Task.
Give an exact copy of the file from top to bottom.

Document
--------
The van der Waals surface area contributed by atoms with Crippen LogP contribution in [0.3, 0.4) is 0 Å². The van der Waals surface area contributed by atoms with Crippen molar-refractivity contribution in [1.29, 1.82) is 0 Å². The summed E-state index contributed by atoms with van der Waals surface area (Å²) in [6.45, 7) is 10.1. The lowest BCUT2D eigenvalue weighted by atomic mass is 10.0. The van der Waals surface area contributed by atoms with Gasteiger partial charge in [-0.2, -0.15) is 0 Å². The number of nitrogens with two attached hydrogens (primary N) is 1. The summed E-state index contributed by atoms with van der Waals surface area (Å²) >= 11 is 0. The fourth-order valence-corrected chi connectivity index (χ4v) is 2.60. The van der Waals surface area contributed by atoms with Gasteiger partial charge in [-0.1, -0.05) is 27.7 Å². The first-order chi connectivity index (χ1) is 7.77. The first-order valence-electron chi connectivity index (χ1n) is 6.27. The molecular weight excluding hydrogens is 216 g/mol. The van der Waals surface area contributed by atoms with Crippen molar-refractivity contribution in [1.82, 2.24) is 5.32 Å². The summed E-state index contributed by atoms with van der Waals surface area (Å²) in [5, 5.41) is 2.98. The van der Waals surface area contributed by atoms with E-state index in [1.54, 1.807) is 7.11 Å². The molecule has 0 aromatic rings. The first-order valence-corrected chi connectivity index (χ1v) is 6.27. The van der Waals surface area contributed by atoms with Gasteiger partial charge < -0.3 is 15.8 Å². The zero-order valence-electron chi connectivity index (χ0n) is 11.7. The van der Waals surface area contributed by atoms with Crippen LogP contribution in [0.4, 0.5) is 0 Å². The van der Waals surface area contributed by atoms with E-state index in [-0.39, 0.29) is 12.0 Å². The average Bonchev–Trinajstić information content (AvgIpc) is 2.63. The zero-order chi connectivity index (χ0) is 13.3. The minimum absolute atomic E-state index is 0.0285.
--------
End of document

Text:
The van der Waals surface area contributed by atoms with Crippen LogP contribution in [0.3, 0.4) is 0 Å². The van der Waals surface area contributed by atoms with Crippen molar-refractivity contribution in [1.29, 1.82) is 0 Å². The summed E-state index contributed by atoms with van der Waals surface area (Å²) in [6.45, 7) is 10.1. The lowest BCUT2D eigenvalue weighted by atomic mass is 10.0. The van der Waals surface area contributed by atoms with Gasteiger partial charge in [-0.2, -0.15) is 0 Å². The number of nitrogens with two attached hydrogens (primary N) is 1. The summed E-state index contributed by atoms with van der Waals surface area (Å²) >= 11 is 0. The fourth-order valence-corrected chi connectivity index (χ4v) is 2.60. The van der Waals surface area contributed by atoms with Gasteiger partial charge in [-0.1, -0.05) is 27.7 Å². The first-order chi connectivity index (χ1) is 7.77. The first-order valence-electron chi connectivity index (χ1n) is 6.27. The molecular weight excluding hydrogens is 216 g/mol. The van der Waals surface area contributed by atoms with Crippen molar-refractivity contribution in [1.82, 2.24) is 5.32 Å². The summed E-state index contributed by atoms with van der Waals surface area (Å²) in [5, 5.41) is 2.98. The van der Waals surface area contributed by atoms with E-state index in [1.54, 1.807) is 7.11 Å². The molecule has 0 aromatic rings. The first-order valence-corrected chi connectivity index (χ1v) is 6.27. The van der Waals surface area contributed by atoms with Gasteiger partial charge < -0.3 is 15.8 Å². The zero-order valence-electron chi connectivity index (χ0n) is 11.7. The van der Waals surface area contributed by atoms with Crippen LogP contribution in [0.4, 0.5) is 0 Å². The van der Waals surface area contributed by atoms with E-state index in [-0.39, 0.29) is 12.0 Å². The average Bonchev–Trinajstić information content (AvgIpc) is 2.63. The zero-order chi connectivity index (χ0) is 13.3. The minimum absolute atomic E-state index is 0.0285.